I received a “Hi, DougRJ” from “Maria” at LifeChurch and I am sure I could have signed-up for the free Bible given to visitors.  But what attracted me most was a button I could have pressed for “Live Prayer.”  How many of our churches have such a button, not just on our websites (which isn’t a bad idea) but metaphorically speaking, near the worship participant?  She has come early to worship in order to have a good cry because she misses her dead husband.  Where’s the button?  He is doubting every-single-thing the preacher is saying about God and the Bible; where’s that prayer button?  He has felt something new from the closing song and he is not sure what it means or how even to talk about it; where’s the button?  What I mean by “button” is “Where is the chair beside that spiritual friend who can allow be to be an apprentice in faith?” She can offer language of prayer that I might use as I cry, or rage…or give my life to Jesus.

Three Things To Avoid:

1. Insincere Propaganda

Creflo Dollar tells millions via Cable TV each week that every challenge in his life is somehow resolved by God; it is “covered by the blood”.  With this language he connects Jesus’ bloody, sacrificial death on the cross to such things as a wayward teenager in my house, difficulty landing a job or an addiction to alcohol.  This sounds like a remix of Norman Vincent Peale’s The Power of Positive Thinking which sells millions of books precisely the same reason Starbucks sells millions of dollars worth of coffee–because it offers escape and euphoria that do not last, so we buy more.

Might people be attracted to a church community where leaders are honest about their disappointments and doubts?  Is it okay for a preacher or teacher to NOT preach/teach in a week where he or she has not quite found good news in scripture or anywhere else?

2. Unresponsive Gate-Keepers

At LifeChurch there was no triage of needs.  All chat hosts were involved with confronting inappropriate behavior or connecting with familiar chat participants.  Their responses to my five questions we conversational dead-ends.  What if one host was assigned the task of disruptive behaviors, another was assigned to familiar participants, and at least two others were on the look-out for new people and their concerns?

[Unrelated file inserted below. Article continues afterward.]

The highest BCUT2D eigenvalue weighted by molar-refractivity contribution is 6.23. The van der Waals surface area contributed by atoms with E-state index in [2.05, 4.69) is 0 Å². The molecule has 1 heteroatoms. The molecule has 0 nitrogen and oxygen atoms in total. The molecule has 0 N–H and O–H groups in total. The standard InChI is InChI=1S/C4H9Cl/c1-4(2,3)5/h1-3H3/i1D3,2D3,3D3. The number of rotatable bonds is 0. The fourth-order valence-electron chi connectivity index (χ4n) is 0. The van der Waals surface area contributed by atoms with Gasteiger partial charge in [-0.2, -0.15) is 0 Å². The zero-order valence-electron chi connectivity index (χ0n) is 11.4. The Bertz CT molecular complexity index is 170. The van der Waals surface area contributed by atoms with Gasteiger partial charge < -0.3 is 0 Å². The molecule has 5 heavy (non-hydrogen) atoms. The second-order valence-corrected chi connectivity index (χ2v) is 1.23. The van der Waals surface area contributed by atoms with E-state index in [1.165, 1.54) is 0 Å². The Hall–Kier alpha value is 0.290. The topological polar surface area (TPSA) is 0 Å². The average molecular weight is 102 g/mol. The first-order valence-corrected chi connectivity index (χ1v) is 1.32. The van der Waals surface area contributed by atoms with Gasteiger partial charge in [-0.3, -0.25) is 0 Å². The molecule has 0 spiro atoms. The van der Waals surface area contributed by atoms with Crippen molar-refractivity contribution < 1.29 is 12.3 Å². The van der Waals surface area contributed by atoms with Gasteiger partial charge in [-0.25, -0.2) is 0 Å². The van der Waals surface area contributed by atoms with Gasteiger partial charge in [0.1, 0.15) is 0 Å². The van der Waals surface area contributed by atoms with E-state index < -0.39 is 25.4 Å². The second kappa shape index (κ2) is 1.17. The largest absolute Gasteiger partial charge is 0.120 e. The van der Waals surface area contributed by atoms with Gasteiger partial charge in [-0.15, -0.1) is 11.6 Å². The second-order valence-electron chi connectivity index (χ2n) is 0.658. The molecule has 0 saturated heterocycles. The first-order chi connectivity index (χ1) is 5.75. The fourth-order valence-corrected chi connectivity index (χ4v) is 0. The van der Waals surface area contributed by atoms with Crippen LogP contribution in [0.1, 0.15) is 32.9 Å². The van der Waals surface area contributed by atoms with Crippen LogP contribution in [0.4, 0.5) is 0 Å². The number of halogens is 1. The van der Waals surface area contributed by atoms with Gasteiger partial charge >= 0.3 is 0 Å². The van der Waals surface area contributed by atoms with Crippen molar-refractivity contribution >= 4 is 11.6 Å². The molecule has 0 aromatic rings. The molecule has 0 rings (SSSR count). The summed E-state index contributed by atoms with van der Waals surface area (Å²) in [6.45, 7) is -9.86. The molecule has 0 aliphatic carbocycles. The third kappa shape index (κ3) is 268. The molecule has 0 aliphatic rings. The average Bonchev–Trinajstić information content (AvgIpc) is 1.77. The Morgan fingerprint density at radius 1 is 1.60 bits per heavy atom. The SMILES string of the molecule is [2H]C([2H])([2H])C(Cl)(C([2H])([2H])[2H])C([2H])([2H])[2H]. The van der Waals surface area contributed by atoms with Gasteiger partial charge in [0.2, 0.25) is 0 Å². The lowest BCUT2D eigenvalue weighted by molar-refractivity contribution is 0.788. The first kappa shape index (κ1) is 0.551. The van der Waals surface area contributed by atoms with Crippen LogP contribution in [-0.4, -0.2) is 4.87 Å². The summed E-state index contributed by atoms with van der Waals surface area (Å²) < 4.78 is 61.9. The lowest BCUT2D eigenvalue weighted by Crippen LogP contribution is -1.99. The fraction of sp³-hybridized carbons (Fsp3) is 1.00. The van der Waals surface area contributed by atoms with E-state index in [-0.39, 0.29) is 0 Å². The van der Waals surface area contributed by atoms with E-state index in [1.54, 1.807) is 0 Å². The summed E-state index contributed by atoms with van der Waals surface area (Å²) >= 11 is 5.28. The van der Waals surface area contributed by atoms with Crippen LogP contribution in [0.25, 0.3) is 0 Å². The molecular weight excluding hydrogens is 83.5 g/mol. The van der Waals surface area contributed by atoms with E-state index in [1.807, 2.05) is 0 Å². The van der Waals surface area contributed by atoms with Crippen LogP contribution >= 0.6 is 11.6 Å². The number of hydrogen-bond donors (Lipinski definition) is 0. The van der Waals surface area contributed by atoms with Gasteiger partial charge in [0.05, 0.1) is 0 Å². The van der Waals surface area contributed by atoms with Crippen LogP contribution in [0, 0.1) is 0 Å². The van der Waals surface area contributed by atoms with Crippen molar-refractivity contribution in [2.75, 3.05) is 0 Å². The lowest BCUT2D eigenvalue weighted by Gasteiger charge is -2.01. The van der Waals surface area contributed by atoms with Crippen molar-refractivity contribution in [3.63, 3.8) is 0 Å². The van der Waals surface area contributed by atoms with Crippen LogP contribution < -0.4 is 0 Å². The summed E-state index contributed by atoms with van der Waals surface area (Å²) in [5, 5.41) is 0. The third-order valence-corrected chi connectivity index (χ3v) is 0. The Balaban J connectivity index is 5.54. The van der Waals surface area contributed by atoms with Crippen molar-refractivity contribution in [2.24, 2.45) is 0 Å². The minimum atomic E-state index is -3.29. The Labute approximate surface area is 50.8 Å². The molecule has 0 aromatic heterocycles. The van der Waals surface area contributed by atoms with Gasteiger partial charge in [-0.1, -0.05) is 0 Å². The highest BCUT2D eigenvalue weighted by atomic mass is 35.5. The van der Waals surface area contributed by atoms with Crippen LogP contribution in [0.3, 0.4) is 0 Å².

In local churches I can count on face-time with a greeter and an usher.  Those two mechanistic encounters generally leave me cold.  What would it look like for a church to assign four roles among returning participants:  1.  Distraction Shepherd (“I can show you where the bathroom is”), 2. Nurture Shepherd (“Hey, I heard that you got a job, how is that going?”), 3.  Newcomer Shepherd (“Hi, I’m Doug! I’ll look for you after worship in case you’d like to talk, okay?”), 4. Website chat Shepherd (@Barb, no, the pastor doesn’t have an artificial leg, he’s limping from a basketball game!).

3. A Show

At LifeChurch the screen went black at the end of the event.  How long do our candles burn after the last note from the band, the choir or the organ?  Maybe the candle is another metaphor.  Would it be okay for me to go up on stage to play that guitar through the sound system?  Or play the piano?  While the mics are on can we let this fourth grader hear her own voices reading a poem from the bulletin or from Sunday School?  At the very least do we have to exit while the “postlude” is playing?

CLICK HERE if you would like to read my review of LifeChurch.tv.   A 10 minute excerpt of John Maxwell’s New Year’s Day sermon is included on that page.  Watch the video and save $24.95 on the cost of his latest book!  Sweet deal!